The flip side to online retail

Shanker Gopalkrishnan | Updated on March 10, 2018 Published on October 10, 2014


It could wipe out livelihoods in the brick-and-mortar segment and deprive governments of tax revenue

The brick-and-mortar retail sector is a policy orphan; the Centre can make changes but State governments can reject them.

However, there seem to be no rules governing the entry and operations of the online retail sector. Any clever high-schooler with a laptop and broadband connection can set up and operate an online retail store as long as he or she can access goods or services and arrange a payment gateway.

Entry into the online sector is now a free-for-all. From the global online giants to Indian entrepreneurs, they are all making their presence felt in India. India’s FDI policies seem to have been given the go-by to online retailing.

Pros and cons

There are obvious benefits in online retailing: you can order products and services from the comfort of your home, at attractive prices; it saves the shopper time and the cost of heading to a retail outlet; and the consumer gets a much greater choice and access to products that may not be available in the neighbourhood, in the city or even in the country.

The downside is that a product that seems attractive on the web may not look quite same when it actually arrives. There are issues relating to the terms of warranty, and adequate consumer protection measures need to be introduced.

That apart, scamsters are already at work — emails now arrive regularly with a zipped file from leading global online retailers. These are obviously spam.

However, many unsuspecting individuals may end up with malware in their systems or order products that may never arrive. A bigger danger is that of credit card fraud. All banks are now required to issue cards with PIN — recently, at a store, I saw a shopper revealing his PIN number to the cashier.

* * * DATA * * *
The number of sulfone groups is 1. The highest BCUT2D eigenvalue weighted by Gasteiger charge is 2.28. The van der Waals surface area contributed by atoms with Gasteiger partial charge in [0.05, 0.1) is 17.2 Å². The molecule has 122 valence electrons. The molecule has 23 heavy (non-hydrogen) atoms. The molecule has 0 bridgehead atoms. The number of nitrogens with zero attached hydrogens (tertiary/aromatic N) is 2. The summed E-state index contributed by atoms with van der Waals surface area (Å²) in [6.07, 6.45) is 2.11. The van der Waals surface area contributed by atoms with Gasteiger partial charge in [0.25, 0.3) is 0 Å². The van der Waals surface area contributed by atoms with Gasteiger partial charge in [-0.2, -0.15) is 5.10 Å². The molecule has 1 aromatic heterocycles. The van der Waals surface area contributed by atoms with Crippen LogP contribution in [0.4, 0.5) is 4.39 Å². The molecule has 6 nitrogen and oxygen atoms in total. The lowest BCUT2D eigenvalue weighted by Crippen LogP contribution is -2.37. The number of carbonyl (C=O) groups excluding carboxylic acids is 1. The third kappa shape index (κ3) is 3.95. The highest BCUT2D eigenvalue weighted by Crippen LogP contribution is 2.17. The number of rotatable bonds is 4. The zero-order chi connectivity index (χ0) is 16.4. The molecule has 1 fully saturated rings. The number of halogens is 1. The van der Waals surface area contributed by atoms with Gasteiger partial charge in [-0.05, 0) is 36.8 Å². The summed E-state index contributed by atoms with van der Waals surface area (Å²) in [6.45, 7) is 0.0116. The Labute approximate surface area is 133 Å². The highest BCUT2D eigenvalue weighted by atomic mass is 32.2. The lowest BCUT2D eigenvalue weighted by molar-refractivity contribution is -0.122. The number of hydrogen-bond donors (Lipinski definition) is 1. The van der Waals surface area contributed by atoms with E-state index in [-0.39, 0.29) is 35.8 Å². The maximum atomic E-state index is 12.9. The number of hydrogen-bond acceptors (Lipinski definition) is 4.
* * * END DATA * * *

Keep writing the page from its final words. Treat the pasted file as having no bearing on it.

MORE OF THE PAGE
On the regulatory and taxation front, the picture is fuzzy. Foreign entities including online retailers have a significant shareholding in Indian online retail. There are no separate tax laws governing online retailers — States such as Kerala have imposed sales tax which is being strongly resisted by the online lobby. It appears the Kerala government is merely attempting to level the playing field.

Next comes the question of Cenvat or excise duty — most consumers buy online because the cost is significantly lower owing to disintermediation. If the online retailer buys from several small manufacturers who are below the excise limit and aggregates the sale under their own brand name, are the online retailers liable to excise duty? Is the Government losing out on indirect taxes?

Protecting shopkeepers

Coming to brick-and-mortar retailing, the BJP-led Government has categorically stated that FDI in retail will not be permitted in order to protect the interests and the livelihood of the small and medium shopkeepers.

The value of retail trade in India is estimated at ₹25,00,000-30,00,000 crore. Of this, over 60 per cent is accounted for by food and grocery; textiles and apparel follow next at 8-10 per cent.

Of the total retail, organised retailing is a reported ₹2,00,000 crore or about 8 per cent of the total. In terms of number of retail outlets, India is the largest in the world with an estimated 12-15 million outlets, primarily owner-driven. According to one estimate, the retail sector provides employment to 40 million persons or roughly 6 per cent of the working population of India.

A rough estimate of employment in the small retailing sector is 10-15 persons per crore of turnover.

Hence, the issue is whether the loss of sale for the brick and mortar sector is likely to result in a loss of jobs, primarily among the underprivileged.

According to several studies, online sales are likely to touch ₹50,000 crore to ₹70,000 crore within the next five years.

Online retailing is here to stay and will poach into mainstream retail — however, it is important to provide a level playing field, especially for the small and medium retailers who provide employment to vast numbers.

The Centre and the States need to ensure that they do not lose out on taxation.

The writer is the president of the Madras Consultancy Group

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Published on October 10, 2014
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